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Barrick: Why the African names...

Discussion in 'Biashara, Uchumi na Ujasiriamali' started by Buswelu, Aug 16, 2010.

  1. Buswelu

    Buswelu JF-Expert Member

    #1
    Aug 16, 2010
    Joined: Aug 16, 2007
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    Interview with .......

    Barrick Gold Chief Executive Deo Mwanyika



    About ten years since setting up camp in Tanzania, African Barrick Gold (ABG) foresees the possibility of staying longer. Tanzania appears to have a lot of gold still untapped, the firm’s Chief Executive Deo Mwanyika says in this exclusive interview with our Senior Business Reporter, Jaston Binala Excerpts.



    Question: You come across as chief executive of a giant multinational here at the local level. Judging from your name, I get the feeling you are Tanzanian; but African Barrick Gold is really a Canadian company which changed its name from Barrick Gold Corp as if for the purpose of giving it the African tint. Can you clear the fog in the make up of this company? Why do they have a Tanzanian at the top at the local level, and why a new name?




    A: There is a tradition within African Barrick Gold (ABG) and the parent company to reward performance and develop talent among workers. But there is also the truth that when Barrick Gold Corp sets up camp in a country, one of the considerations is to be able to provide employment to the nationals, to increase employment levels in that particular country. So all this may have played a part in what I have become.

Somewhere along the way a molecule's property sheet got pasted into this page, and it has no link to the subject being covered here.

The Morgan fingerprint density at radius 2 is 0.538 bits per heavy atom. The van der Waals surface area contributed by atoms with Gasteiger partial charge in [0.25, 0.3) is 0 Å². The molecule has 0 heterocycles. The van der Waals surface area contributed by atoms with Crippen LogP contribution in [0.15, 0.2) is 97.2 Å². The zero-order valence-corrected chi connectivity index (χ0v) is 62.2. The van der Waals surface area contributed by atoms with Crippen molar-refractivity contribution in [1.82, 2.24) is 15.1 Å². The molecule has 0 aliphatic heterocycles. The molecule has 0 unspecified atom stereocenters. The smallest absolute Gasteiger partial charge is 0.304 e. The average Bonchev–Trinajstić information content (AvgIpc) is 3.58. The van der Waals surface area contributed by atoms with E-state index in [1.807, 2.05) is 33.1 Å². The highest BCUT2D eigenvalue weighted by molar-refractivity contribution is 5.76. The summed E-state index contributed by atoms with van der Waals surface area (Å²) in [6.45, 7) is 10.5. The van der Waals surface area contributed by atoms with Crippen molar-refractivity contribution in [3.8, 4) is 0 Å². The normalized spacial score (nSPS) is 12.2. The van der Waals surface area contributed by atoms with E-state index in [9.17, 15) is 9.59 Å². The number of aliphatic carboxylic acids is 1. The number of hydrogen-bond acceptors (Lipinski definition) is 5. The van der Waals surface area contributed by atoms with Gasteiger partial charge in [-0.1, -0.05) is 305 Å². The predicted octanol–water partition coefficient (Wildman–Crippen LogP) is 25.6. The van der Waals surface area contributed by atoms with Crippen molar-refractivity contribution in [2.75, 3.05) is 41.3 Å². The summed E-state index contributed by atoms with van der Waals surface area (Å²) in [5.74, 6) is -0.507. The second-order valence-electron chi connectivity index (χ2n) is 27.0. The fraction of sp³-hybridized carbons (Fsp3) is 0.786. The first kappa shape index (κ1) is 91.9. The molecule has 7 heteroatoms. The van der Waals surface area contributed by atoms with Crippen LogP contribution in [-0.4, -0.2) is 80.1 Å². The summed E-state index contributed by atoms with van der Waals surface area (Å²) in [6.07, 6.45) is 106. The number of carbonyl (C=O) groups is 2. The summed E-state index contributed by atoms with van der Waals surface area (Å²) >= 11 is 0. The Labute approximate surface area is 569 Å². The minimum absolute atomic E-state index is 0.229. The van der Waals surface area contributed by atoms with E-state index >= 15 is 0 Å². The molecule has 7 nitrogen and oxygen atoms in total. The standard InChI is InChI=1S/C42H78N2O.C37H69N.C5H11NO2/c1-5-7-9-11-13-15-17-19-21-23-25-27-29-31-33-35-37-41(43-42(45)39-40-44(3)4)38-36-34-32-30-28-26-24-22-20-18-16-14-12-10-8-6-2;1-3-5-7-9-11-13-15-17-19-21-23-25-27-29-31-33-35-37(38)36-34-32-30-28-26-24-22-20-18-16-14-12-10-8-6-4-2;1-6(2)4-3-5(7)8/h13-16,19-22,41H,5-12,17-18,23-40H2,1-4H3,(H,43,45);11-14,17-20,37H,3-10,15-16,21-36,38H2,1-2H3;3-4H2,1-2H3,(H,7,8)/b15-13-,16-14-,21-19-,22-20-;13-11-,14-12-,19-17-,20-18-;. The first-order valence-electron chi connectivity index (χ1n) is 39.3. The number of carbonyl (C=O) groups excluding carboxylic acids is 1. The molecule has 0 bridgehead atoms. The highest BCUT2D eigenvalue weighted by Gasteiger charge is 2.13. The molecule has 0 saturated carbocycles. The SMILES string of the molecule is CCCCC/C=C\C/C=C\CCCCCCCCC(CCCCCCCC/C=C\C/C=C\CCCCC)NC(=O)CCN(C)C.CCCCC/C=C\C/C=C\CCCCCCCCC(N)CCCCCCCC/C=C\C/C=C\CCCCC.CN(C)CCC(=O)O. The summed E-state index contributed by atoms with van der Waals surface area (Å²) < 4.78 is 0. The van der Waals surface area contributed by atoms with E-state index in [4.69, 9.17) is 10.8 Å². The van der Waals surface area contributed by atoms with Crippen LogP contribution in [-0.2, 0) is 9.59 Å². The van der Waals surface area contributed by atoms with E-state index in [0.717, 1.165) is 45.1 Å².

Anyway, I am Vice President in charge of Corporate Affairs for the ABG Group. I was previously employed by Barrick Gold in 1999 as its Legal Consultant and I have occupied various managerial positions in the last 11 years.



    The positions included Chief Legal Counsel (2003), General Manager (Legal and Government Affairs 2005-2007). In 2008 I was appointed Barrick Gold’s Executive General Manager in Tanzania.



    The leadership team is diverse and includes a good mix of individuals both new and old, and some are from outside the country.



    Greg Hawkins was appointed President and CEO of African Barrick Gold. He has been Chief Financial Officer for Barrick’s Australia Pacific business unit since 2006. He has two decades of mining industry experience, including 10 years in various finance roles with Barrick.